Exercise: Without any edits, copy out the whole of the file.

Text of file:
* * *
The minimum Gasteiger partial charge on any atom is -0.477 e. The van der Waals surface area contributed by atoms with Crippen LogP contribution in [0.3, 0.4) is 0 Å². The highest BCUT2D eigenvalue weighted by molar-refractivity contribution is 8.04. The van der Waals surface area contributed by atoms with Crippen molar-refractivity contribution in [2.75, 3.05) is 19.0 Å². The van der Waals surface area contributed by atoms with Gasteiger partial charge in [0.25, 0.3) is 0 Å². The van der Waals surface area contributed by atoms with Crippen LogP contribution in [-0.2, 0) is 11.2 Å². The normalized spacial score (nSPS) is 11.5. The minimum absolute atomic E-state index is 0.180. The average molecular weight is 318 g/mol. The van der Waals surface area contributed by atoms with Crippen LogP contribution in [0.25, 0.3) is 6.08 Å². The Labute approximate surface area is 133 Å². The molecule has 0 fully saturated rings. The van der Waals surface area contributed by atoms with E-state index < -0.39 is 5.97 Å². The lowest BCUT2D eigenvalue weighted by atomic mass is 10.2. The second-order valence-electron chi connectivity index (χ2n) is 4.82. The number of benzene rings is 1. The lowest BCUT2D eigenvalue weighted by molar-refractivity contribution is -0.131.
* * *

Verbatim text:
The minimum Gasteiger partial charge on any atom is -0.477 e. The van der Waals surface area contributed by atoms with Crippen LogP contribution in [0.3, 0.4) is 0 Å². The highest BCUT2D eigenvalue weighted by molar-refractivity contribution is 8.04. The van der Waals surface area contributed by atoms with Crippen molar-refractivity contribution in [2.75, 3.05) is 19.0 Å². The van der Waals surface area contributed by atoms with Gasteiger partial charge in [0.25, 0.3) is 0 Å². The van der Waals surface area contributed by atoms with Crippen LogP contribution in [-0.2, 0) is 11.2 Å². The normalized spacial score (nSPS) is 11.5. The minimum absolute atomic E-state index is 0.180. The average molecular weight is 318 g/mol. The van der Waals surface area contributed by atoms with Crippen LogP contribution in [0.25, 0.3) is 6.08 Å². The Labute approximate surface area is 133 Å². The molecule has 0 fully saturated rings. The van der Waals surface area contributed by atoms with E-state index < -0.39 is 5.97 Å². The lowest BCUT2D eigenvalue weighted by atomic mass is 10.2. The second-order valence-electron chi connectivity index (χ2n) is 4.82. The number of benzene rings is 1. The lowest BCUT2D eigenvalue weighted by molar-refractivity contribution is -0.131.